Books are great tools for teaching empathy to children. They can help kids understand what it’s like to walk in someone else’s shoes — someone with a physical or mental disability, chronic illness or learning difference. They can also help kids with medical issues see how other kids cope — which can be validating or even help spark new ideas. And books help younger generations recognize that no matter what obstacle they may face, they’re still just kids, and they’re not alone.
Today, many children’s book authors are weaving characters with medical conditions into their stories with appropriate sensitivity to both inform and create a sense of understanding among readers. Here are four must-reads for 8-12 year olds: …
Early in 2015, Violet, an Oregon toddler with an impish grin and halo of dark curls, inched her way into hearts all over the world. Violet was born with a Tessier cleft — an extremely rare and serious craniofacial anomaly. It’s a highly complex condition requiring specialty care.
Her parents found what their daughter needed at Boston Children’s Hospital. They traveled from Oregon to Boston, where a multidisciplinary team led by Dr. John Meara, Plastic Surgeon-in-Chief, and Dr. Mark Proctor, vice-chair of neurosurgery, undertook a life-changing transformation.
The nine-hour surgery that changed Violet’s face and life took place just over one year ago.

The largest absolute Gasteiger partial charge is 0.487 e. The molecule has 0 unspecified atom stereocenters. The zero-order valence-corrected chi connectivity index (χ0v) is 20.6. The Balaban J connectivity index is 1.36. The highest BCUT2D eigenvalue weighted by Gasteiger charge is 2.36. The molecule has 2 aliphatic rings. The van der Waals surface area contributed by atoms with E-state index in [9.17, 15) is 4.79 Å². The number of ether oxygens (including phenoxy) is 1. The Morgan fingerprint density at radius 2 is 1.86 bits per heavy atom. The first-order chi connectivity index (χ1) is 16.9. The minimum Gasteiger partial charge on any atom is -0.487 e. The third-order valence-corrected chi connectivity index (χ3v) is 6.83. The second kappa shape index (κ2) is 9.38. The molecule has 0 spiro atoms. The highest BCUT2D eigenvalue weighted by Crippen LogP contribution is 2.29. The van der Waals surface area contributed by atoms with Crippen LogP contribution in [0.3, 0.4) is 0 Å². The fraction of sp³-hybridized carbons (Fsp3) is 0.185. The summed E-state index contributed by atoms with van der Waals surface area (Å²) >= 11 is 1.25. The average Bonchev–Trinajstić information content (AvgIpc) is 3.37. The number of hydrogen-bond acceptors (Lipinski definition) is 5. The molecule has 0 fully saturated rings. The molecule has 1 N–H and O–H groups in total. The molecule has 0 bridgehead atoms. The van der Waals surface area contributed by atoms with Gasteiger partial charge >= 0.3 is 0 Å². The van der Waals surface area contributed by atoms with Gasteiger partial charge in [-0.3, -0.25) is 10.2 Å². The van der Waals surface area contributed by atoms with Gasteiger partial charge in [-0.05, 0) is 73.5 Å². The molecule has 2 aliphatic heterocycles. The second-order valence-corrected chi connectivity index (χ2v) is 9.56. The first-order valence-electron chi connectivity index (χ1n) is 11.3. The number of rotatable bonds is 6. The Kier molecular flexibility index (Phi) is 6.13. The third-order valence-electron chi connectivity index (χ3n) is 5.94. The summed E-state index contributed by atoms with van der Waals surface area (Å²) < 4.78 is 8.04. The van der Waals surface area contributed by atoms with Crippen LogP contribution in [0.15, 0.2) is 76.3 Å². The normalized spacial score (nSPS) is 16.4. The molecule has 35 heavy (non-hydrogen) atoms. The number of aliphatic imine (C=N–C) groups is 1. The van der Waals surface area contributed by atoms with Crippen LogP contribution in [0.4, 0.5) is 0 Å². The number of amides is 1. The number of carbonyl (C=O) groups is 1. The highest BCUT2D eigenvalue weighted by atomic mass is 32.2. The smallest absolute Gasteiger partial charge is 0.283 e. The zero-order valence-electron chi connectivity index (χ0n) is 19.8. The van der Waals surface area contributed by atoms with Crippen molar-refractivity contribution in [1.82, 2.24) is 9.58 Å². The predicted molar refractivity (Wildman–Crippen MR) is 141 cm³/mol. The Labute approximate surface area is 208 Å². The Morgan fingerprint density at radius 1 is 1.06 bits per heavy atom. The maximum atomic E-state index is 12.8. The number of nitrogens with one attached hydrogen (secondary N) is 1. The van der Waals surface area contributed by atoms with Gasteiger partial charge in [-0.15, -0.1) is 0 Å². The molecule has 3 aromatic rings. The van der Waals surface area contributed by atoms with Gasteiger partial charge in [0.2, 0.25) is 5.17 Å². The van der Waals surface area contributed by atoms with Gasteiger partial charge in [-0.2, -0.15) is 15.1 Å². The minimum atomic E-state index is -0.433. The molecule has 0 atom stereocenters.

Thriving caught up with her family to find out what Violet, now two-and-a-half, is up to today.
Photo courtesy of Lorrin Sell
Nearly every morning in the quiet, early light, 19-month-old Owen Sheridan awakens not with a cry but with a steady, strong-willed yell, just to tell his parents he’s ready to begin the day.
“We will change his diaper and bring him into bed with us,” says Owen’s mom Jen Sheridan. “He will babble happily. And when he smiles, it is the sweetest thing.”
For the Sheridans, the smile is just one of the many miracles since Owen, the little warrior as they call him, returned home from Boston Children’s Hospital on Jan. 11, 2014.
Born with a rare growth called an encephalocele, Owen was given little chance of survival. During early development, fluid and tissue normally encased in the skull had seeped outwards forming a large mass on top of his head. The growth was so large—more than half his weight—the Sheridans weren’t able to hold him for the first four weeks of life.